Ocular Surface Frailty Index predicts DED symptom onset after cataract surgery
Noninvasive and low-tech procedures can be used to easily and quickly estimate the Ocular Surface Frailty Index (OSFI), which appears to predict the onset of postoperative dry eye disease (DED) symptoms, according to a recent study.
“This novel tool may allow cataract surgeons to perform a useful preoperative personalized risk assessment,” the authors said.
A total of 405 consecutive patients scheduled for phacoemulsification for age-related cataract were screened for this single-centre, observational, longitudinal study. Analysis was done on 284 eyes of 284 patients without preoperative DED symptoms who underwent uneventful cataract surgery.
The authors developed a tool to evaluate ocular surface frailty. Starting from a preliminary list of 19 potential items, they made the final OSFI—including 10 deficits in ocular surface health, factors potentially able to affect it, or both--through a stepwise approach.
The authors also calculated preoperative OSFI results for each enrolled patient and carried out diagnostic tests for DED at the screening visit and at 1 week, 1 month, and 3 months after surgery. Finally, the ability of OSFI to predict the presence of DED symptoms at 1 month or 3 months after surgery, or both, was evaluated.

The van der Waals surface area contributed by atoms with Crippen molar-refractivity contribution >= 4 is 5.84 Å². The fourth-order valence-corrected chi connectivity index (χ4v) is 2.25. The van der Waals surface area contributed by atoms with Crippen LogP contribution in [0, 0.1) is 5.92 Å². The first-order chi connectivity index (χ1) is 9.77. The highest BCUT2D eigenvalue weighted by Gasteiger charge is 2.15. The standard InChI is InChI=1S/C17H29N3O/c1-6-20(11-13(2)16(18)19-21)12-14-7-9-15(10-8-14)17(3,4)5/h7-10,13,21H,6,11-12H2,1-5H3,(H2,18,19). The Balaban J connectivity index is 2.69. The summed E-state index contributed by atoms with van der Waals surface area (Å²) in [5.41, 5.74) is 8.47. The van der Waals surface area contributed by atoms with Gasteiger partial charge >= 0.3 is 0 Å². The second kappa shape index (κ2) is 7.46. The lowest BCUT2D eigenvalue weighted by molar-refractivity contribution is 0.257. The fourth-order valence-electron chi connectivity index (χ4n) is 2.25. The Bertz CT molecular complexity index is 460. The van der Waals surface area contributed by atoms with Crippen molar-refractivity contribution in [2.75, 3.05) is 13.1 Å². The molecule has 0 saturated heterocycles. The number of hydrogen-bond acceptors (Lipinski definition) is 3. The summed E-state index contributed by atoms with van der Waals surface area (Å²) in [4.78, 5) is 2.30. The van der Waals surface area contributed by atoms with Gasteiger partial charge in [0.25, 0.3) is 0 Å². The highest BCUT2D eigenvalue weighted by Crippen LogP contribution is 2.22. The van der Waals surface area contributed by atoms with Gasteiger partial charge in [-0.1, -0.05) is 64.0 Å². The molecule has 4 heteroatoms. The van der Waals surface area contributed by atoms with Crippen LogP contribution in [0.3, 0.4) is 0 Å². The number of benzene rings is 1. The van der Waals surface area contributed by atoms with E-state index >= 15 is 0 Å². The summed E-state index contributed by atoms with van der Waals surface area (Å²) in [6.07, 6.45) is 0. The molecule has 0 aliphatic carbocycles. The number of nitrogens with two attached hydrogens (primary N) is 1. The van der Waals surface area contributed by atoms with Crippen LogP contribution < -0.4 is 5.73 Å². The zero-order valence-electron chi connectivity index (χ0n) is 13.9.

OSFI scores among patients ranged from 0 to 0.666, with a median value of 0.200. Seventeen percent of the participants presented with postsurgical ocular surface symptoms.
A small group (19 percent of the asymptomatic patients) with frail ocular surfaces who showed a significantly higher risk of postsurgical DED symptoms onset (50.0 percent vs 9.6 percent; p<0.001, chi square test) was identified using an OSFI cutoff of 0.300.
On logistic regression analysis, OSFI results of ≥0.3—but not age, gender, or any preoperative sign—proved to be predictive of ocular surface symptom onset (odds ratio, 9.45, 95 percent CI, 4.74–18.82). Regression remained significant when performed on 200 bootstrapped samples.